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Clay pot heater


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#1 Heirloom

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Posted 16 January 2017 - 02:51 PM

I saw one of these online. This is simple and there are many versions , some improved.
This can be made in different ways.

This might be useful in an emergency to survive. Be careful of burning anything inside, including candles.

I believe it is designed and based on the heat holding and heat release properties of ceramic and metal.

An ancient tek - a clay pot radiant heater.

peace


edit - sitting here in an ice storm  freezing rain   looks like a sheet of glass outside. I am lucky I provide for myself so I lack nothing. smoking some cannabis spending time here watching the day go by. I am fortunate.
 

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  • Candle heater 3.jpg

Edited by Heirloom Spores, 16 January 2017 - 02:56 PM.

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#2 Juthro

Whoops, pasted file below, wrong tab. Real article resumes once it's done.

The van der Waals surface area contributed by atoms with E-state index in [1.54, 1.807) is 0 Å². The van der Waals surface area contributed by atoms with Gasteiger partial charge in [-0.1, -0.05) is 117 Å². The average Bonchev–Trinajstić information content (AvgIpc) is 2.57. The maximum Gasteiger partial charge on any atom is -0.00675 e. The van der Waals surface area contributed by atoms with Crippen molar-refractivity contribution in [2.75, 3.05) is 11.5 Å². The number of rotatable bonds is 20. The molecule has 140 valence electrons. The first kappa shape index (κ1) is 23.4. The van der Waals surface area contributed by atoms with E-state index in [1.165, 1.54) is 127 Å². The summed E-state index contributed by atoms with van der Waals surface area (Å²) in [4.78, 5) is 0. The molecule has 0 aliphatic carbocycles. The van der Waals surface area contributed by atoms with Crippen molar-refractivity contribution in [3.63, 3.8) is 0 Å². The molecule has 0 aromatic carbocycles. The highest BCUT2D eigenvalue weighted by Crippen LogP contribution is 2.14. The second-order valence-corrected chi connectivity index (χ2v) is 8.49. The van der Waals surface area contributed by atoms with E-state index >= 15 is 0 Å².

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Posted 16 January 2017 - 03:27 PM

Cool design :)  I bet it works pretty well.  This time of year I always carry a candle lantern and extra candles as part of my cold weather emergency kit in my rig.  It could save a life.

 

We have had temps hovering around 0*F for about 3 weeks now, and the weather service says its going to drop another 10 or 15 degrees this week, so to be prepared.

 

It drives me nuts to see people driving around with shorts, and t-shirts this time of year.  At -15*F, with a 10 MPH wind, your wind factor is at -35*F.   You don't want to have to try and change a tire, or get a rig out of the ditch while wearing shorts, and a t shirt at those kind of temps. 

 

I hope you stay warm and safe during your storm, HS.

 

 

 

 

 

 

 

 


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#3 mjroom

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Posted 16 January 2017 - 09:27 PM